A Virtual World, for RealBy Pedro Pereira | Posted 2007-09-12 Email Print
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Opinion: Virtualization's momentum means real opportunities for the channel.Before the dot-com revolution came to a screeching halt, many IT company valuations hit the stratosphere. In some cases, even what were essentially virtual companies with no prospect of ever turning a profit could send investors swooning.
You got the sense some folks believed all you really needed was a great idea, no matter how impractical or unlikely to turn a profit, attach a brand and lots of marketing hype to it, then cash in with an IPO (initial public offering). Investors obliged by sending valuations to dizzying heights.
It was a virtual bonanza that resulted in very real pain when the market made a crash-landing to rival the Skylab's.
As a result VMware, which is expected to earn $235 million on revenue of about $1.3 billion this year, has become the fourth-highest-valued software maker, behind Microsoft, Oracle and SAP. The company is valued at nearly $30 billion, an enormous boost from the $602 million EMC paid for it in 2004.
Even though virtualization technology has existed since the 1960s, when IBM introduced it to partition mainframe software, there wasn't much use for it with the advent of PCs. But that changed after VMware got into the picture a few years back with software that simulates physical computers and gives users an alternative to buying equipment every time they need increased capacity.
For solution providers, having alternatives to present to customers increases the odds of winning the business. Budget-conscious customers, though they often need a little prodding because virtualization seemingly defies the laws of physics, are increasingly amenable to it. Once they understand the benefits of virtualization, say solution providers, the decision to go virtual is a foregone conclusion.
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Besides saving on the cost of equipment, benefits also include the ability to reduce the number of servers on a network, which in turn translates to reduced energy costs. Virtualization, especially when accompanied by server consolidation, produces savings not only on product that is never purchased but also on reducing existing equipment.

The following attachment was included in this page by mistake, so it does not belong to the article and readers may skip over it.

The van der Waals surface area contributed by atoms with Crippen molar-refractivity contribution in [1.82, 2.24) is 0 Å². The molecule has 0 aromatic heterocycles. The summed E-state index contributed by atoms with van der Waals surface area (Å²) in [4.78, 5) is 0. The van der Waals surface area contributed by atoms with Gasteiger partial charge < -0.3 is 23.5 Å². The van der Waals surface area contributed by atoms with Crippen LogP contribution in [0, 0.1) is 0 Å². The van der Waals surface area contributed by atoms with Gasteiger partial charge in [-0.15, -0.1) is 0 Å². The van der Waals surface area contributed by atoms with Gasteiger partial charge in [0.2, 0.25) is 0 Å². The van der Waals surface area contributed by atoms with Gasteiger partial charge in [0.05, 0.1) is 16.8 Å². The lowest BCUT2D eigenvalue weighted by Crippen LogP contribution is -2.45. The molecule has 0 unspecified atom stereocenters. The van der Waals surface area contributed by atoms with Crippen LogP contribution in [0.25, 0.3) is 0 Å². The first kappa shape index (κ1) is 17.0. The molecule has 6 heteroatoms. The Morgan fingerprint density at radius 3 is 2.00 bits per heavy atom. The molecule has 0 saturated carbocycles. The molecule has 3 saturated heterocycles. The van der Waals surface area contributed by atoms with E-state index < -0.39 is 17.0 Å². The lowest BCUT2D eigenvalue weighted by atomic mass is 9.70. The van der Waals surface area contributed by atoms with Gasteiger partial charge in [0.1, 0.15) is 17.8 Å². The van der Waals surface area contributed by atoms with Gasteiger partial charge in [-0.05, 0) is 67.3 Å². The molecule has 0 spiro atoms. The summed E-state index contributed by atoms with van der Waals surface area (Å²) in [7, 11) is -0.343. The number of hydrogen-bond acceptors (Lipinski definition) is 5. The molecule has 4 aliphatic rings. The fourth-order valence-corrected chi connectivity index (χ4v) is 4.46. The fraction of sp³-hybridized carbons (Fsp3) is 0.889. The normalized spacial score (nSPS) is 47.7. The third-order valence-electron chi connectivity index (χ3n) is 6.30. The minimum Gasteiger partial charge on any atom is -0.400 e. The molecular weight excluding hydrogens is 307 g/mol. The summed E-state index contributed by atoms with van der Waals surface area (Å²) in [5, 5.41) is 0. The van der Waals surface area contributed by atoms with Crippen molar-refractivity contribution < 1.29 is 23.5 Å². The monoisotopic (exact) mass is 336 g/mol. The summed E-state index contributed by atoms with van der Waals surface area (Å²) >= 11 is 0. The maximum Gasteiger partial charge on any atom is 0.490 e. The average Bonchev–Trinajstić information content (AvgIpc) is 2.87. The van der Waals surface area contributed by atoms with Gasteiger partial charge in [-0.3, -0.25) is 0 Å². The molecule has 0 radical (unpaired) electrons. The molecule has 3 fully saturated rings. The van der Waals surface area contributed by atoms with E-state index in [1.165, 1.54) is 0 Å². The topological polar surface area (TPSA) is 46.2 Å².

As such, virtualization presents a solution to the growing problem of power consumption in data centers. Electricity to run computer equipment and the air conditioning that keeps it from overheating is a major concern in IT departments as demand for computing and storage capacity increases.
And though hardware manufacturers are addressing consumption by making green products that consume less energy, virtualization and server consolidation also play an important role.
VMware, though it is the superstar of the virtualization movement, is not the only player in this game. The company's market leadership position looks safe for the time being, while scrappy competitors are elbowing their way into the lucrative virtualization market. They include open source developers XenSource, which Citrix Systems has agreed to buy for $500 million, and Virtual Iron.
And let's not forget Microsoft, which though it has hardly made a ripple in virtualization, has been known to take down market leaders. Remember Netscape?
For now there is plenty of room for competitors, considering that spending on virtualization and supporting services is projected to swell to more than $15 billion in 2011, up from $6.5 billion last year, according to research firm IDC.
No wonder Wall Street welcomed VMware with open arms. But more importantly, from a channel standpoint, the projected growth in the virtualization market has the potential for a real boon, considering the transformative nature of the technology.